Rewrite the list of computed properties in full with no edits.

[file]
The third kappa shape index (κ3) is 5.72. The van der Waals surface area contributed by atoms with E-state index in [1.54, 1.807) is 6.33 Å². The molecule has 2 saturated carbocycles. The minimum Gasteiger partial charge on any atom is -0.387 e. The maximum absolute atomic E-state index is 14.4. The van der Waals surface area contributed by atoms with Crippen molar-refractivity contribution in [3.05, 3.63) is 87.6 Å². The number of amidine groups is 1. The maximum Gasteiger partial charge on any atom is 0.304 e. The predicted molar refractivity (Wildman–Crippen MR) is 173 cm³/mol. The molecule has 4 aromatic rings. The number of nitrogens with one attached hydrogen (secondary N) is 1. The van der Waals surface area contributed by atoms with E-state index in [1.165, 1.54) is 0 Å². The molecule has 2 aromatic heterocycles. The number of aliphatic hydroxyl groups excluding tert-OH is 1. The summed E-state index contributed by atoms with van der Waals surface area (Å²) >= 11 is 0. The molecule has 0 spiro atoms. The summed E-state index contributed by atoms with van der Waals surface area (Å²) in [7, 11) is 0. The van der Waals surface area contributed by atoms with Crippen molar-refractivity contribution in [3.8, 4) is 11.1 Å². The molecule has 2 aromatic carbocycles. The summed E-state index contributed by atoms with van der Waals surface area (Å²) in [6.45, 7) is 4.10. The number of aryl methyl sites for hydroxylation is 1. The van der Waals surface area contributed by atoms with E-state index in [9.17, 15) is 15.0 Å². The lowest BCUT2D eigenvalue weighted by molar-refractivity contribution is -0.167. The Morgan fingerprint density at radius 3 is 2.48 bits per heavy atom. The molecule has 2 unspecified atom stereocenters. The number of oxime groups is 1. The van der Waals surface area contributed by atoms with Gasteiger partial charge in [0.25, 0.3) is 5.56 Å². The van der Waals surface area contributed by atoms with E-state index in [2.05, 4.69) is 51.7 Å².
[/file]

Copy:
The third kappa shape index (κ3) is 5.72. The van der Waals surface area contributed by atoms with E-state index in [1.54, 1.807) is 6.33 Å². The molecule has 2 saturated carbocycles. The minimum Gasteiger partial charge on any atom is -0.387 e. The maximum absolute atomic E-state index is 14.4. The van der Waals surface area contributed by atoms with Crippen molar-refractivity contribution in [3.05, 3.63) is 87.6 Å². The number of amidine groups is 1. The maximum Gasteiger partial charge on any atom is 0.304 e. The predicted molar refractivity (Wildman–Crippen MR) is 173 cm³/mol. The molecule has 4 aromatic rings. The number of nitrogens with one attached hydrogen (secondary N) is 1. The van der Waals surface area contributed by atoms with E-state index in [1.165, 1.54) is 0 Å². The molecule has 2 aromatic heterocycles. The number of aliphatic hydroxyl groups excluding tert-OH is 1. The summed E-state index contributed by atoms with van der Waals surface area (Å²) >= 11 is 0. The molecule has 0 spiro atoms. The summed E-state index contributed by atoms with van der Waals surface area (Å²) in [7, 11) is 0. The van der Waals surface area contributed by atoms with Crippen molar-refractivity contribution in [3.8, 4) is 11.1 Å². The molecule has 2 aromatic carbocycles. The summed E-state index contributed by atoms with van der Waals surface area (Å²) in [6.45, 7) is 4.10. The number of aryl methyl sites for hydroxylation is 1. The van der Waals surface area contributed by atoms with E-state index in [9.17, 15) is 15.0 Å². The lowest BCUT2D eigenvalue weighted by molar-refractivity contribution is -0.167. The Morgan fingerprint density at radius 3 is 2.48 bits per heavy atom. The molecule has 2 unspecified atom stereocenters. The number of oxime groups is 1. The van der Waals surface area contributed by atoms with Gasteiger partial charge in [0.25, 0.3) is 5.56 Å². The van der Waals surface area contributed by atoms with E-state index in [2.05, 4.69) is 51.7 Å².